From a climate perspective the lead for this particular story might be
“For those wondering how the (NCAR) study bears on global warming, Gerald Meehl, lead author on the study, says that it doesn’t — at least not directly,” writes Moises Velasquez-Manoff of the Christian Science Monitor. “Global warming is a long-term trend, Dr. Meehl says. . . . This study attempts to explain the processes behind a periodic occurrence.”
Of course this is the last thing Goldberg wants you to learn from the article, so how to get rid of it? This is actually a bit of an art form.
As discussed in “Watts to do if you’re not Mann enough?“, Anthony Watts sticks the lie right in the title where no one can reasonably expect it to be substantiated, and then simply never mentions it again. He is aware that most of his readers never read the articles at all, or at least not completely, so what they remember is the title. Not mentioning the facts at all is not as risky as it seems because we are generally less likely to notice what isn’t there as opposed to what is.
The simplest and most common method is to just stick the actual facts right at the end of the article and trust that most readers will never get to it. This is standard media and web practice when trying to create a controversy over a non-issue or to blatantly lie about something.
However, this can be risky because some readers do read the entire piece, and since the facts came last they will probably remember most clearly the very thing you were trying to hide. All the more of a problem if your particular readership are the type who tend read entire articles rather than browse headlines and/or skim.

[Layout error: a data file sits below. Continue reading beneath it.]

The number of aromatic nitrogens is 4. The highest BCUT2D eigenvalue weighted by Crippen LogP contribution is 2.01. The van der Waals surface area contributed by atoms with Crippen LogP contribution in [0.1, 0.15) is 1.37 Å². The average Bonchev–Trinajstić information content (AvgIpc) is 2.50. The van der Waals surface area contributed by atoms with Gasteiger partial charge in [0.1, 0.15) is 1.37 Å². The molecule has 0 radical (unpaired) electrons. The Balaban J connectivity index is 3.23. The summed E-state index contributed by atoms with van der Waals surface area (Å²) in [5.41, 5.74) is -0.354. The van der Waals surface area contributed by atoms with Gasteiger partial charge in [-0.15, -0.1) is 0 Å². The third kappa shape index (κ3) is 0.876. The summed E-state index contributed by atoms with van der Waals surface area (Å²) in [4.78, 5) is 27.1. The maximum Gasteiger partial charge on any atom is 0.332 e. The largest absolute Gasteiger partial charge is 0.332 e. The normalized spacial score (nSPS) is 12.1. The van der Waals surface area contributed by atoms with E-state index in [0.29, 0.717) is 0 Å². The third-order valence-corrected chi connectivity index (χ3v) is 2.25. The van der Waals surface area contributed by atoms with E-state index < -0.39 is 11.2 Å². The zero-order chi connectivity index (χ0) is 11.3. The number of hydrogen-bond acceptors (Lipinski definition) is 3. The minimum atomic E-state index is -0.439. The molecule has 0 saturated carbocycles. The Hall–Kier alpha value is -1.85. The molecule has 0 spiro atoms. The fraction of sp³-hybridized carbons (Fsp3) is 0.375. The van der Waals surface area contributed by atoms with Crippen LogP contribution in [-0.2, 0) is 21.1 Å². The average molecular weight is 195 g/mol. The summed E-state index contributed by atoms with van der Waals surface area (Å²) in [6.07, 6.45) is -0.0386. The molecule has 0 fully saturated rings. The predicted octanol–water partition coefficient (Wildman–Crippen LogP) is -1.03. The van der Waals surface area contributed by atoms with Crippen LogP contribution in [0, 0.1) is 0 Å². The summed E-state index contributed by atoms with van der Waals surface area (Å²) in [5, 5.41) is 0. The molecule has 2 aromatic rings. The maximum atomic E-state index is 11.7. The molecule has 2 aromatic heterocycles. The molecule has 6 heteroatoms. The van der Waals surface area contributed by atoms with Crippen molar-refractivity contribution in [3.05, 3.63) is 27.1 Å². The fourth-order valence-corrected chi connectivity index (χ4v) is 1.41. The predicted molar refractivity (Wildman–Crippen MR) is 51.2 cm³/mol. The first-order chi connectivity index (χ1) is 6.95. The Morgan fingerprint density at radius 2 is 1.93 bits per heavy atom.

Apparently Goldberg believes his readers fit this latter description so he buries it in the standard place for this type of reader, about 1/3rd to 1/2 of the way through the article. This is deep enough that the browse/skim type of reader will miss it entirely, while still leaving plenty of time to obfuscate the ones who actually are reading the piece.
Burying the facts in a concise, focused article is obviously not going to work since they will still stand out. To hide them it is necessary to create a smoke screen of bafflegab sufficiently dense to bury the facts in. This presents a further challenge when all of the seemingly relevant information connected to your main lie also undermines it, so it is necessary to employ other techniques as well.
Usually JAQing off (aka a type of Playing Devil’s Advocate) is a form of Trollism where rather than make declarative statements that you might then have to defend, you disguise the statement as a question and coyly claim that “I’m Just Asking a Question.” For example, in climate Denial you can JAQ off the false statement “CO2 is insignificant as a greenhouse gas” by simply prefixing it with “but isn’t it true that … ?”